Who are the heftiest shortstops of all time?


After watching Juan Uribe throw a rocket from deep in the hole at shortstop to nail Ross Gload at first base in the top of the ninth inning last night I wondered via Twitter: “Best throw by a fat shortstop in playoff history?”

In retrospect “fat” is probably too harsh of a term. Pablo Sandoval is fat. Aaron Gleeman is fat. Juan Uribe is fat for a shortstop, but just sort of hefty in general. And that got me thinking, not just about the best playoff throws by a hefty shortstop, but about the best hefty shortstops in baseball history, period.

It’s probably a tough question to answer objectively, because players’ listed weights often aren’t updated as they add pounds. However, according to the listed weights on Baseball-Reference.com Uribe is the heftiest shortstop of all time at 230 pounds. Actually, both Hanley Ramirez and Alex Rodriguez are tied with him at 230 pounds, but they’re both 6-foot-3 while Uribe is six feet even.

Yuniesky Betancourt is listed at 5-foot-11 and 210 pounds, and definitely has the gut to put him in the mix, but aside from Betancourt and Uribe it’s tough to find any chubby shortstops from this era or any other. Which is why I’m now turning to you, the Hardball Talk posse, for help answering this question: Who are the heftiest shortstops in baseball history? You can post your answers in the comments section or send them to me via Twitter, and I’ll be back later with a follow-up post breaking down all the candidates.

Report: Yoenis Cespedes to opt out of contract with Mets

SAN FRANCISCO, CA - AUGUST 20:  Yoenis Cespedes #52 of the New York Mets hits an rbi double scoring Jose Reyes #7 against the San Francisco Giants in the top of the first inning at AT&T Park on August 20, 2016 in San Francisco, California.  (Photo by Thearon W. Henderson/Getty Images)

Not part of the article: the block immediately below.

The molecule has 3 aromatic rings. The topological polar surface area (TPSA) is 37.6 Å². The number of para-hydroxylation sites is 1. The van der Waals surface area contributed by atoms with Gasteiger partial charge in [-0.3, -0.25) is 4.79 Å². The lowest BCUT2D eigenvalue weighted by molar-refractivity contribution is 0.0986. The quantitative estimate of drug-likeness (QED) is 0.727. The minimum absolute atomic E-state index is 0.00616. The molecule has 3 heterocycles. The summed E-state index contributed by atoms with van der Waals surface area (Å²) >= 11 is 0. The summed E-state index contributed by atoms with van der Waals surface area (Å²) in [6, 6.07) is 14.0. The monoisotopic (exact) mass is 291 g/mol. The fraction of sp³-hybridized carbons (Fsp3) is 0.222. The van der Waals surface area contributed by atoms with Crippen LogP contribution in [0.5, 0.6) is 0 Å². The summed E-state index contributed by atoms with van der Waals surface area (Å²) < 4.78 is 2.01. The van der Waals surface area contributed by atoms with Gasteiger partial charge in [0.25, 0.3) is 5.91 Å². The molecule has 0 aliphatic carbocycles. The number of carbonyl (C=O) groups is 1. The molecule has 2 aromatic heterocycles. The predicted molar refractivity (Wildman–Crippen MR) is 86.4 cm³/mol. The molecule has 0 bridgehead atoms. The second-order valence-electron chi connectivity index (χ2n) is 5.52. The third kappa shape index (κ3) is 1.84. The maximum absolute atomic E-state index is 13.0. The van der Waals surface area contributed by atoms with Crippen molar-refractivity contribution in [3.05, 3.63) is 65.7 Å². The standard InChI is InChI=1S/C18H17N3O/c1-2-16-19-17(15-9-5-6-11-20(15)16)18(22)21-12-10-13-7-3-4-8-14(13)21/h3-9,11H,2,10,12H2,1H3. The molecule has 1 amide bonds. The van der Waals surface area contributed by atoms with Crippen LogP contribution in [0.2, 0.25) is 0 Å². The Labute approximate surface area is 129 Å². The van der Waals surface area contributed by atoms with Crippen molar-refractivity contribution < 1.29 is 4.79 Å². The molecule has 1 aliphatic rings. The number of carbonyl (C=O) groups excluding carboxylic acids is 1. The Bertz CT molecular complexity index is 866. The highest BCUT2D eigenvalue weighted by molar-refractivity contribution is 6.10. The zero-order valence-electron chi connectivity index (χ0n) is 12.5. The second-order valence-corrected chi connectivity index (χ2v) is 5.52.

Thearon W. Henderson/Getty Images
Leave a comment

Jon Heyman of FanRag Sports reports that Mets outfielder Yoenis Cespedes will opt out of his contract shortly after the World Series concludes. Cespedes, who earned $17.5 million for the 2016 season, has two years and $47.5 million remaining on his deal which includes an opt-out clause.

That Cespedes plans to opt out isn’t surprising as he’s almost certain to get a better contract entering a weak free agent market. He hit a terrific .280/.354/.530 with 31 home runs and 86 RBI in 543 plate appearances for the Mets this past season.

It remains to be seen how the Mets will deal with potentially losing Cespedes. They can pick up a $13 million club option for Jay Bruce, but he performed terribly after joining the Mets in a trade from the Reds. The Mets could also go after free agents Jose Bautista or Mark Trumbo. Curtis Granderson and Michael Conforto will handle the other two outfield positions.

David Ortiz and Kris Bryant win 2016 Hank Aaron Awards

CLEVELAND, OH - OCTOBER 26:  (L-R) Kris Bryant #17 of the Chicago Cubs, Major League Baseball Hall of Famer 2016 Hank Aaron, Commissioner of Baseball Rob Manfred and David Ortiz #34 of the Boston Red Sox pose during the Hank Aaron Award ceremony prior to Game Two of the 2016 World Series between the Chicago Cubs and the Cleveland Indians at Progressive Field on October 26, 2016 in Cleveland, Ohio.  (Photo by Jason Miller/Getty Images)
Jason Miller/Getty Images
Leave a comment

Major League Baseball announced on Wednesday that former Red Sox DH David Ortiz and Cubs third baseman Kris Bryant won the 2016 Hank Aaron Award in their respective leagues.

Ortiz, 40, flourished in his final season, batting .315/.401/.620 with 38 home runs and 127 RBI in 626 plate appearances during the regular season. His .620 slugging percentage, 1.021 OPS, and 48 doubles led the majors while his 127 RBI led the American League. Ortiz also won the Hank Aaron Award back in 2005.

Bryant, 24, is the likely winner of the National League Most Valuable Player Award as well. He hit .292/.385/.554 with 39 home runs and 102 RBI over 699 plate appearances. He also led the league by scoring 121 runs. Bryant is the first Cub to win the Hank Aaron Award since Aramis Ramirez in 2008.

Last year’s winners in the AL and NL, respectively, were Josh Donaldson and Bryce Harper.